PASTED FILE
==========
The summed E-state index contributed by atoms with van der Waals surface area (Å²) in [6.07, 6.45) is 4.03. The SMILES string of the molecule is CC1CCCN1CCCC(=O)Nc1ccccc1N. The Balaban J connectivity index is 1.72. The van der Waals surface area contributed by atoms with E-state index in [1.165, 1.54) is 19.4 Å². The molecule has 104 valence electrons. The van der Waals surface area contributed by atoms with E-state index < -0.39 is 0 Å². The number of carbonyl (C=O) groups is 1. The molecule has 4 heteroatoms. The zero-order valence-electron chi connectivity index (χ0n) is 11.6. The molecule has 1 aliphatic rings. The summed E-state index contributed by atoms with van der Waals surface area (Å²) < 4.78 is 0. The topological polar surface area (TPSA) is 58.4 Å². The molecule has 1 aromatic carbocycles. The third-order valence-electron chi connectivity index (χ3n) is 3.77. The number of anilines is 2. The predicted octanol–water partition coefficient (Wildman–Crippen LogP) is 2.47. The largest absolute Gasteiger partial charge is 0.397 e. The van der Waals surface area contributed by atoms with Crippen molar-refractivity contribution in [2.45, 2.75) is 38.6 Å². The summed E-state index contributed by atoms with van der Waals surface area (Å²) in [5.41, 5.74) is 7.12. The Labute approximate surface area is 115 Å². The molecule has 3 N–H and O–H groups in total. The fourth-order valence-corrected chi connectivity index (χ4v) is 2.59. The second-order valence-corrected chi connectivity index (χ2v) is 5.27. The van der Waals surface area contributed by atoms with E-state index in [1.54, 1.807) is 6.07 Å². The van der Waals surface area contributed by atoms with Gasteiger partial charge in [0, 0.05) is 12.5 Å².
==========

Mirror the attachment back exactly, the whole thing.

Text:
The summed E-state index contributed by atoms with van der Waals surface area (Å²) in [6.07, 6.45) is 4.03. The SMILES string of the molecule is CC1CCCN1CCCC(=O)Nc1ccccc1N. The Balaban J connectivity index is 1.72. The van der Waals surface area contributed by atoms with E-state index in [1.165, 1.54) is 19.4 Å². The molecule has 104 valence electrons. The van der Waals surface area contributed by atoms with E-state index < -0.39 is 0 Å². The number of carbonyl (C=O) groups is 1. The molecule has 4 heteroatoms. The zero-order valence-electron chi connectivity index (χ0n) is 11.6. The molecule has 1 aliphatic rings. The summed E-state index contributed by atoms with van der Waals surface area (Å²) < 4.78 is 0. The topological polar surface area (TPSA) is 58.4 Å². The molecule has 1 aromatic carbocycles. The third-order valence-electron chi connectivity index (χ3n) is 3.77. The number of anilines is 2. The predicted octanol–water partition coefficient (Wildman–Crippen LogP) is 2.47. The largest absolute Gasteiger partial charge is 0.397 e. The van der Waals surface area contributed by atoms with Crippen molar-refractivity contribution in [2.45, 2.75) is 38.6 Å². The summed E-state index contributed by atoms with van der Waals surface area (Å²) in [5.41, 5.74) is 7.12. The Labute approximate surface area is 115 Å². The molecule has 3 N–H and O–H groups in total. The fourth-order valence-corrected chi connectivity index (χ4v) is 2.59. The second-order valence-corrected chi connectivity index (χ2v) is 5.27. The van der Waals surface area contributed by atoms with E-state index in [1.54, 1.807) is 6.07 Å². The van der Waals surface area contributed by atoms with Gasteiger partial charge in [0, 0.05) is 12.5 Å².